Judge Balkman stated in his order that "though several of the State's witnesses testified that the plan will take at least 20 years to work, the State did not present sufficient evidence of the amount of time and costs necessary, beyond Year One, to abate the Opioid Crisis."

Johnson & Johnson attorneys previously filed their own state Supreme Court appeal in the case, arguing that the state's public nuisance law had been wrongly applied to this case and that the $465 million verdict should be overturned.

"This case's significance extends beyond opioid litigation," Johnson & Johnson attorneys said in their appeal. "The judgment below rests on an unprecedented interpretation of Oklahoma public nuisance law, with grave implications for all businesses operating in the state. Contrary to a century of Oklahoma case law tying public nuisance liability to property use and to historically recognized nuisances per se, the district court ruled that the marketing and sale of lawful goods can constitute a public nuisance so long as a fact finder concludes it affects a large number of Oklahomans."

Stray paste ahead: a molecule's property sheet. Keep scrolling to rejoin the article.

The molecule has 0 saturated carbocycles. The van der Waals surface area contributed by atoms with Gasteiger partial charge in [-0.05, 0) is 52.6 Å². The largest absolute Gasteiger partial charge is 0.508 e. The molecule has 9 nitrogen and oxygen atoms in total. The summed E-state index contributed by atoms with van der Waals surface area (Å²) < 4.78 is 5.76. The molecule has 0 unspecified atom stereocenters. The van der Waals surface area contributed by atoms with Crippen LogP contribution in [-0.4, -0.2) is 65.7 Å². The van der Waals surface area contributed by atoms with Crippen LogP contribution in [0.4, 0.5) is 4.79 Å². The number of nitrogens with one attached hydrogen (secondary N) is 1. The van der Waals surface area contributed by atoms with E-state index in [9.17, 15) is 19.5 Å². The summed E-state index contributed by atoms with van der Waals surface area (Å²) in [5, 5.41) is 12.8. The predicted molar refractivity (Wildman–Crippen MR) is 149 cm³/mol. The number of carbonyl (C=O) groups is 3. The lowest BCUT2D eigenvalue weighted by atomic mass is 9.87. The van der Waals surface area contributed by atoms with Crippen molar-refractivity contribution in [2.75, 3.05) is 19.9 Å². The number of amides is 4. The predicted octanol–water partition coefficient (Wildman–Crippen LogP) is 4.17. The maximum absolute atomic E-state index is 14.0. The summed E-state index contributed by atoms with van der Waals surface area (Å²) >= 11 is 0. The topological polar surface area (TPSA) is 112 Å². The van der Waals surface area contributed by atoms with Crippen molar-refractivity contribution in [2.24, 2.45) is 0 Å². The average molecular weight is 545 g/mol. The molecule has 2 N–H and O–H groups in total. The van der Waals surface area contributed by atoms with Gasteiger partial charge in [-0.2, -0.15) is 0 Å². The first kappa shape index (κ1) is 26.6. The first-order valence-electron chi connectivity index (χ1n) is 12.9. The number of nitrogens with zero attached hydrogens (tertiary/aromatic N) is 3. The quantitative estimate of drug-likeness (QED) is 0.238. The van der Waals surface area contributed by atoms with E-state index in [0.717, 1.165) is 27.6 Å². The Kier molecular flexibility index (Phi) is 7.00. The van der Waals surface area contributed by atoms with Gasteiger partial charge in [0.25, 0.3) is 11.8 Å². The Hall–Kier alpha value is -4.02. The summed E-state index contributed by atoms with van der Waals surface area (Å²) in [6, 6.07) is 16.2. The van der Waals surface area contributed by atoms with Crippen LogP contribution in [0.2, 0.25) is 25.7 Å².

Johnson & Johnson attorneys also argued that the $465 million verdict against their company should have been reduced by the $355 million in settlement payments the state negotiated before the trial with groups of pharmaceutical companies headed by Purdue Pharma and Teva Pharmaceuticals USA Inc.

More than 30 other grounds for appeal were cited by Johnson & Johnson, including claims that the company's rights to free speech and due process were violated.

Related Photos
Attorney General Mike Hunter speaks to his attorneys before the start of the opioid trial at the Cleveland County Courthouse in Norman, Okla. on Wednesday, May 29, 2019. The proceeding are the first public trial to emerge from roughly 2,000 U.S. lawsuits aimed at holding drug companies accountable for the nationÕs opioid crisis.  [Chris Landsberger/The Oklahoman]